Cheered on by the White House, Majority Leader Mitch McConnell is focusing on finding the votes he'll need to push the Republican plan for dismantling President Barack Obama's health care law through the Senate.
"No one knows the Senate better that Senator McConnell," White House spokesman Sean Spicer said Friday on Fox News Channel's "America's Newsroom." He said along with support from President Donald Trump, "I think we're going to get this thing done, put it in conference and hopefully by the August recess really have Obamacare repealed and replaced."
McConnell, R-Ky., released the bill Thursday after weeks of closed-door meetings searching for middle ground between conservative senators seeking an aggressive repeal of Obama's statute and centrists warning about going too far.
McConnell wants to push the package through the Senate next week, and will succeed if he can limit defections to two of the chamber's 52 Republicans. Erasing Obama's law has been a marquee pledge for Trump and virtually the entire party for years, and failure would be a shattering defeat for the GOP.
Democrats were hoping to scare off as many Republican votes as possible by planning efforts around the country to criticize the measure. They say the GOP plan would mean fewer people with coverage and higher costs for many.
House Minority Leader Nancy Pelosi, D-Calif., was urging Democrats to post stories on social media on constituents whose health care coverage would be threatened.
"No argument against Trumpcare is more eloquent than the grave consequences it means in people's lives," she wrote colleagues.
The bill would cut and redesign the Medicaid program for low-income and disabled people, and erase taxes on higher earners and the medical industry that helped pay for the roughly 20 million Americans covered by Obama's law. It would let insurers provide fewer benefits, offer less generous subsidies than Obama to help people buy policies and end the statute's tax penalties on people who don't buy policies and on larger firms that don't offer coverage to workers.
Shortly after the 142-page bill was distributed, more than a half-dozen GOP lawmakers signaled concerns or initial opposition.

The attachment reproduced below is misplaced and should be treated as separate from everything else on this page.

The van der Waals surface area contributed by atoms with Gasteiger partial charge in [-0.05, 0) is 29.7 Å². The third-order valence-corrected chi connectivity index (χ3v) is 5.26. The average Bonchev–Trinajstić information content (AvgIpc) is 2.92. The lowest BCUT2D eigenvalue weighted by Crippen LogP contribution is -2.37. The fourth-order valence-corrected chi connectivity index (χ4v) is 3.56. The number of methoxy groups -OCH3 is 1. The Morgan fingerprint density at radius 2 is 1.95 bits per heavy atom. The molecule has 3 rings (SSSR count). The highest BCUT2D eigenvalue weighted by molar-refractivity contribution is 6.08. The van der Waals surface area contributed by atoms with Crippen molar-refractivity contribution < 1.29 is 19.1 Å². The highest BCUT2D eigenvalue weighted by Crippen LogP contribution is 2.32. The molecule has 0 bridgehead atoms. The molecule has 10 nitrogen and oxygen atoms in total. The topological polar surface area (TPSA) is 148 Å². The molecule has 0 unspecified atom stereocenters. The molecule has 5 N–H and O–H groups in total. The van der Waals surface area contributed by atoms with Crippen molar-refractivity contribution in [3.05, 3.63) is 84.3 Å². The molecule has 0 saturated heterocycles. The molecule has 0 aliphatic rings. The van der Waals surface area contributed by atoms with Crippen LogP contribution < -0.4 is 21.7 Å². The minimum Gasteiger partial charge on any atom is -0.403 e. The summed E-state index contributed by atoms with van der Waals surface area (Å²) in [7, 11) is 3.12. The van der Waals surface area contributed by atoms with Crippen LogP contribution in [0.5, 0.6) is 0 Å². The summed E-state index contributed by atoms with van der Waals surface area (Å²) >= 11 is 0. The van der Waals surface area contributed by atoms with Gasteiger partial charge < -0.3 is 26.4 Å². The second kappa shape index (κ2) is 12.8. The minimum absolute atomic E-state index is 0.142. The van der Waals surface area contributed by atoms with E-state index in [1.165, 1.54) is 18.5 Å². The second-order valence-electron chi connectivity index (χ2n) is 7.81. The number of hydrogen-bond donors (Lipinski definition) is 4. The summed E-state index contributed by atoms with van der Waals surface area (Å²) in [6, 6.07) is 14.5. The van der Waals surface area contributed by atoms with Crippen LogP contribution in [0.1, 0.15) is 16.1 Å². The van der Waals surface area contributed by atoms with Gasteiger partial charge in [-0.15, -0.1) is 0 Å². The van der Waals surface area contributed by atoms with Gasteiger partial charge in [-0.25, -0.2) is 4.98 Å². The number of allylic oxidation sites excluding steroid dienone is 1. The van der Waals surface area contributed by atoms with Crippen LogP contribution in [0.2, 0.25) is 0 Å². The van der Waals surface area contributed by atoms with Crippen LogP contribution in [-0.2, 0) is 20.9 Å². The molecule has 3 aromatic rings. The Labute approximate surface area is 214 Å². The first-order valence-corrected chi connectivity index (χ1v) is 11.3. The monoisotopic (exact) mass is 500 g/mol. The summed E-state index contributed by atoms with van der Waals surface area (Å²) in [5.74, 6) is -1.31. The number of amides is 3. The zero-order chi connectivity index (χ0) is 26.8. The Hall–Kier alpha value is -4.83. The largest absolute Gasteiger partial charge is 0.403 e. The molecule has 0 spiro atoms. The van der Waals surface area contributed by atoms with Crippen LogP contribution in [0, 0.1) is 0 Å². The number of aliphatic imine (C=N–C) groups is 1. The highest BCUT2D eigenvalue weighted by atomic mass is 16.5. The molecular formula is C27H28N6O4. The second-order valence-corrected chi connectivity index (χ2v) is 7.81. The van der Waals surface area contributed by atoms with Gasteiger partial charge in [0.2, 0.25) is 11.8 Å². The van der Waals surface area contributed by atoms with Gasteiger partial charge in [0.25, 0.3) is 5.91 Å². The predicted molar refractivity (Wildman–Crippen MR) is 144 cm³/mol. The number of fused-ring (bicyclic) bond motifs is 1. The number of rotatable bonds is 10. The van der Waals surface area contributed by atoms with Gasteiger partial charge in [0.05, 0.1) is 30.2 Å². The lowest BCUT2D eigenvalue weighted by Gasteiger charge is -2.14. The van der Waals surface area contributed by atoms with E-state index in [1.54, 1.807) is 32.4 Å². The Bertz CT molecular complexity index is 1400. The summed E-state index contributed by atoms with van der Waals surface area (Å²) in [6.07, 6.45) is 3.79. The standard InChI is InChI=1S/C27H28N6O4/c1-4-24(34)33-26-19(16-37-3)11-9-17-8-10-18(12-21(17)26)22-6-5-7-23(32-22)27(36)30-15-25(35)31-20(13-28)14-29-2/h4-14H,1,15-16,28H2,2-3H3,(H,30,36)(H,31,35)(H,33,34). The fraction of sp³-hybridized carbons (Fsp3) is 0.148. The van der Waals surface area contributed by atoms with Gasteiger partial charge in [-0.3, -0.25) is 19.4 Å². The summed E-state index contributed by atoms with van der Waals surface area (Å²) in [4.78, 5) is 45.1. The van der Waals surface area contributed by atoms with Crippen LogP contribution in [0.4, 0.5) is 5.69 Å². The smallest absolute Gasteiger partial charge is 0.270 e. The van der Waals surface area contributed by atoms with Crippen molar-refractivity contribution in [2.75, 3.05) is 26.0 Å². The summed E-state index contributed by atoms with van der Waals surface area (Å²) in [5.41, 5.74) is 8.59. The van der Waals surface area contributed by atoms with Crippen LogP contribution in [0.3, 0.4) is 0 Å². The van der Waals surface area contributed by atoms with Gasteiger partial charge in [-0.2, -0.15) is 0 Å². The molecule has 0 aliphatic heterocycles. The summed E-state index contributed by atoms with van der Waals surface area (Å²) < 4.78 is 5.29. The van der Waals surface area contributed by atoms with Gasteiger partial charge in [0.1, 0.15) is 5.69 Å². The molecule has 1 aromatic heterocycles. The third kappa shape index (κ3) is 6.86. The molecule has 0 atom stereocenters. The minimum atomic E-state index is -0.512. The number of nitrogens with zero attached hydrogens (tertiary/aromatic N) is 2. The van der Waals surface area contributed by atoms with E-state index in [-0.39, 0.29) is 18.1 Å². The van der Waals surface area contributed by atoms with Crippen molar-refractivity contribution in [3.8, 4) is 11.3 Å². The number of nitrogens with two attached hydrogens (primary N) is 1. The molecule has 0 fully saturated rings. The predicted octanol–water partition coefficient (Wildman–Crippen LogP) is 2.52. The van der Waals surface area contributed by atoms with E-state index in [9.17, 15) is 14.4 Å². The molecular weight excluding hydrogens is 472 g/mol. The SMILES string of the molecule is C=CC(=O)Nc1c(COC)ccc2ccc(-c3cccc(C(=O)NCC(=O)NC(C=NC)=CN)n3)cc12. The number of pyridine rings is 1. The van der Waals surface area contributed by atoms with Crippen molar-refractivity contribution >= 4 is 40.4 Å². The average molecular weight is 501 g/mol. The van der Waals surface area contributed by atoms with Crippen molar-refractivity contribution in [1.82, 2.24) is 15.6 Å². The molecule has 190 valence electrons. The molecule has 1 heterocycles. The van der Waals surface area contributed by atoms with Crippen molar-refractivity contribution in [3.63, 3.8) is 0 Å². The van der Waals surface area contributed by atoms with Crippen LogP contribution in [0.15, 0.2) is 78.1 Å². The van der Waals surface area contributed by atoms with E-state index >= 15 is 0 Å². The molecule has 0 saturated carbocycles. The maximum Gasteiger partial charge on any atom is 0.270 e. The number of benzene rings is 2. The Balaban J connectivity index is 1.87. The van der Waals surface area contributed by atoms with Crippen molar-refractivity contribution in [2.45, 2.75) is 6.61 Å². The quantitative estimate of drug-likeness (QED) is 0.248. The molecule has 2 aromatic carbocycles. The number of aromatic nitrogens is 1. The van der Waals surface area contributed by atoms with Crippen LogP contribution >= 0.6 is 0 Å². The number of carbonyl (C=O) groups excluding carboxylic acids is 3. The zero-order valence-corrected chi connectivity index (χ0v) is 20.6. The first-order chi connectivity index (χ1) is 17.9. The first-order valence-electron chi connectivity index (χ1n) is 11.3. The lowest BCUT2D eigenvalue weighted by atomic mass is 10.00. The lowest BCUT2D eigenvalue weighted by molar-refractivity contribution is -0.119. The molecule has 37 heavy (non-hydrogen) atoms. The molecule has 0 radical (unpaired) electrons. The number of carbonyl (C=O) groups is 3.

Four conservative senators expressed opposition but openness to talks: Sens. Ted Cruz of Texas, Rand Paul of Kentucky, Mike Lee of Utah and Ron Johnson of Wisconsin. They said the measure missed delivering a GOP promise to Americans "to repeal Obamacare and lower their health care costs."
In an interview with Fox News Channel, Trump was asked about the four conservatives opposing the bill. "Well, they're also four good guys, four friends of mine, and I think that they'll probably get there," he said. "We'll have to see."
Sens. Dean Heller of Nevada, facing a competitive 2018 re-election battle, Rob Portman of Ohio and Shelley Moore Capito of West Virginia expressed concerns about the bill's cuts to Medicaid and drug addiction efforts.
Sen. Susan Collins of Maine reiterated her opposition to language blocking federal money for Planned Parenthood, which many Republicans oppose because it provides abortions. The bill would also bar using tax credits to buy coverage that includes abortions.
McConnell, eager to approve the legislation next week, indicated he was open to changes before it reaches the Senate floor, but he said it was time to act.
The House approved its version of the bill last month. Though Trump lauded its passage in a Rose Garden ceremony, he called the House measure "mean" last week.
The nonpartisan Congressional Budget Office said that under the House bill, 23 million fewer people would have coverage by 2026. The budget office analysis of the Senate measure is expected early next week.
The Senate bill would phase out extra money Obama's law provides to 31 states that agreed to expand coverage under the federal-state Medicaid program. Those additional funds would continue through 2020, then gradually fall and disappear entirely in 2024.
The measure largely uses people's incomes as the yardstick for helping those without workplace coverage to buy private insurance. That would focus the aid more on people with lower incomes than the House legislation, which bases its subsidies on age.
The bill would let states get waivers to ignore some coverage requirements under Obama's law, such as specific health services insurers must now cover.